Bill Parkinson was only a kid – a long-haired hippie just out of high school – the day they buried his namesake.
He stood silently as a caisson drawn by six chestnut horses carried two flag-draped coffins that were said to contain the remains of his uncle and nine other men.
Nobody really knew for sure.
Three decades had passed since the men’s B-24 bomber inexplicably vanished into a Southeast Asian jungle. By the time natives found skeletal remains among rusted, scattered wreckage, the ravages of time and weather had taken their toll.
The discovery of a few dog tags was enough evidence to ease the hearts of loved ones gathered that day in 1974 at Arlington National Cemetery.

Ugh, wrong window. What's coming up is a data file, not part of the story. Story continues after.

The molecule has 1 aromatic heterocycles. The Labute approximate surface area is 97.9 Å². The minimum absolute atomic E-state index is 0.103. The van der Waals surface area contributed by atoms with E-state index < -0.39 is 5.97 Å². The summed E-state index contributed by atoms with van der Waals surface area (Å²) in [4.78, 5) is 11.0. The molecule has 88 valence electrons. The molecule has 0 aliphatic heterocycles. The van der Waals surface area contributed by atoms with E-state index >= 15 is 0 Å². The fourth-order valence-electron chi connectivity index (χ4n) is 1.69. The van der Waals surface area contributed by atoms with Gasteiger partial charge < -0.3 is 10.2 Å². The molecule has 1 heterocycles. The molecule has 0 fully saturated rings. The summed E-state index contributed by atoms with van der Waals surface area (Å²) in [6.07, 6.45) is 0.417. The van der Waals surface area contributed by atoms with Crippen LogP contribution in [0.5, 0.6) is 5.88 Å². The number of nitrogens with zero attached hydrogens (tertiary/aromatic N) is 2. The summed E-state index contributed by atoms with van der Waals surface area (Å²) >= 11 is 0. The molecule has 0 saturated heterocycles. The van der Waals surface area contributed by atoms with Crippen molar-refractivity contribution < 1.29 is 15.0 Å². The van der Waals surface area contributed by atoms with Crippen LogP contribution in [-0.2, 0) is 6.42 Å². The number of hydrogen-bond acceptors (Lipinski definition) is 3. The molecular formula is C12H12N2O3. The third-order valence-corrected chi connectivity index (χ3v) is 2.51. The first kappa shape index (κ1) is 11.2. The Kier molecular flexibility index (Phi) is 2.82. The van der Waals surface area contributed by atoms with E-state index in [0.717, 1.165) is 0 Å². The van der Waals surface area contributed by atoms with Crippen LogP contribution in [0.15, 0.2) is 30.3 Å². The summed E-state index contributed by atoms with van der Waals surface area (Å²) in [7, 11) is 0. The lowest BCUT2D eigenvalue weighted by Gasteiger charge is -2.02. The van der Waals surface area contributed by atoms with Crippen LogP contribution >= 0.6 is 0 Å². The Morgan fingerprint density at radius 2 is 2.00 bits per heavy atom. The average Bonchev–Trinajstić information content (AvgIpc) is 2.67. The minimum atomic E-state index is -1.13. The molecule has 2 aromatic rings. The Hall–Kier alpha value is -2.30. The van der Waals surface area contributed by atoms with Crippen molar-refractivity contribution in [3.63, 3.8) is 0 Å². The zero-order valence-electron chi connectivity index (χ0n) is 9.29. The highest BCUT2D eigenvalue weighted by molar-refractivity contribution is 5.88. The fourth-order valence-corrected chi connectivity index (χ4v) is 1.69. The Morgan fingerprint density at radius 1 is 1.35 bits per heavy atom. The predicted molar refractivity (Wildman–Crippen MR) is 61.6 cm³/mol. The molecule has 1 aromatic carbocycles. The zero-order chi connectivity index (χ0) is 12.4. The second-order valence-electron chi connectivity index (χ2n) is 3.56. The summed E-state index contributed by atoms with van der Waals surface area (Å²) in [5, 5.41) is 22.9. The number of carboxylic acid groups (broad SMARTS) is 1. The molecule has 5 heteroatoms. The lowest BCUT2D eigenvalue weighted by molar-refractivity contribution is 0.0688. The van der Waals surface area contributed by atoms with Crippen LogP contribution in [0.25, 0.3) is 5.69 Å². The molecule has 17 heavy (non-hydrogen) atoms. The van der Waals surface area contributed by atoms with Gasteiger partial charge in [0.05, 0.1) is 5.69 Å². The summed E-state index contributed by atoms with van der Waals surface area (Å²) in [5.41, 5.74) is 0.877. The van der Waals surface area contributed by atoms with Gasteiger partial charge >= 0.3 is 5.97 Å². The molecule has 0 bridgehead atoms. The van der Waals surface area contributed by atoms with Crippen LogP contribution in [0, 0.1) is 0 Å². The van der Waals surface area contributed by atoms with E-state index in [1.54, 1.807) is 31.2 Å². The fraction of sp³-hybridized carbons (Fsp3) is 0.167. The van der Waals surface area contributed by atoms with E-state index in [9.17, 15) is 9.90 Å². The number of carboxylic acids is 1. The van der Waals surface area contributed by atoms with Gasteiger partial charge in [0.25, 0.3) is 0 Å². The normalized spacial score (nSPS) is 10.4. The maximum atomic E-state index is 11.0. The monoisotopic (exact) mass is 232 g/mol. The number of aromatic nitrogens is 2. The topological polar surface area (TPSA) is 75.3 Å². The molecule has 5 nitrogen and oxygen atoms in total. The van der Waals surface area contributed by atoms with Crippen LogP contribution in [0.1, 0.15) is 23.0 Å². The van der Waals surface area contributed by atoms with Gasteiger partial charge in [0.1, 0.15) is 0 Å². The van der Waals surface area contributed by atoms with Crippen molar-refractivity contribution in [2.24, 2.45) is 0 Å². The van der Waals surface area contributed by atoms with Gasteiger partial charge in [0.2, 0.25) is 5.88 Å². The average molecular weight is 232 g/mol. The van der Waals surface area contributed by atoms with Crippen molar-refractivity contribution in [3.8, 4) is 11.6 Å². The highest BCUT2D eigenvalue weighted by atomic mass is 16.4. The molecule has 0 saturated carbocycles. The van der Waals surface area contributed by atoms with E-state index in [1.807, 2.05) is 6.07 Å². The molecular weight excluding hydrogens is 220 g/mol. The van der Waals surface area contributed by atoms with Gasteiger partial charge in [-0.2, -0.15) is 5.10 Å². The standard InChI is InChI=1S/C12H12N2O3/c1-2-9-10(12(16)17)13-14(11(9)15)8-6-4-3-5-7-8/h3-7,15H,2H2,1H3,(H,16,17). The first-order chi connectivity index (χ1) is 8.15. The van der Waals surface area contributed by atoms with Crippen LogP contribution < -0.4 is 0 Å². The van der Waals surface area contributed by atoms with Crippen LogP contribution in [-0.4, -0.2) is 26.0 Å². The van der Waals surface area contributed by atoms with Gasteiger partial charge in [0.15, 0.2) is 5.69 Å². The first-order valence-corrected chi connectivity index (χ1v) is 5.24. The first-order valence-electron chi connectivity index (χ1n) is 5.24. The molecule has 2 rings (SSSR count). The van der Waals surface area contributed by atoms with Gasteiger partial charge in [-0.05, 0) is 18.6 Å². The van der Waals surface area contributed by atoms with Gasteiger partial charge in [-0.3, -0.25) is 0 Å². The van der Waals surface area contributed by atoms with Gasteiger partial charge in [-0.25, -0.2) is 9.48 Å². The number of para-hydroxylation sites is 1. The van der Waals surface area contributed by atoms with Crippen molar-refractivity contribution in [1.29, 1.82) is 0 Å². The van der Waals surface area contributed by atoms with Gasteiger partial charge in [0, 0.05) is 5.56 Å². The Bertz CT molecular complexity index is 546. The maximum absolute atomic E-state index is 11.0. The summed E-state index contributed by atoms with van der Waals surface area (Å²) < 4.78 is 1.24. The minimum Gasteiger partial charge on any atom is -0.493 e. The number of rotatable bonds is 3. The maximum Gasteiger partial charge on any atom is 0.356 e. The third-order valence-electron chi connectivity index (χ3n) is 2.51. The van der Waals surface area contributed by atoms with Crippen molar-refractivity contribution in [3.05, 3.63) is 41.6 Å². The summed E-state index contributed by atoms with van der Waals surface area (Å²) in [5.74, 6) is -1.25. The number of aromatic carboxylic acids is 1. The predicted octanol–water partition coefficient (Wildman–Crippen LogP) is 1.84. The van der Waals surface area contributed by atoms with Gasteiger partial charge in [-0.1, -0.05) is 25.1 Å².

Surviving mothers, fathers, sisters and brothers wiped away tears; nieces and nephews too young to know the World War II dead stood by their side.
A squad of riflemen fired a three-shot volley; a bugler sounded taps, and the ground swallowed the caskets.
More than 30 years after his death, William R. Parkinson – Norfolk native, strapping young husband, 22-year-old bomber pilot – was laid to rest Oct. 18, 1974.
Soon, he will finally come home.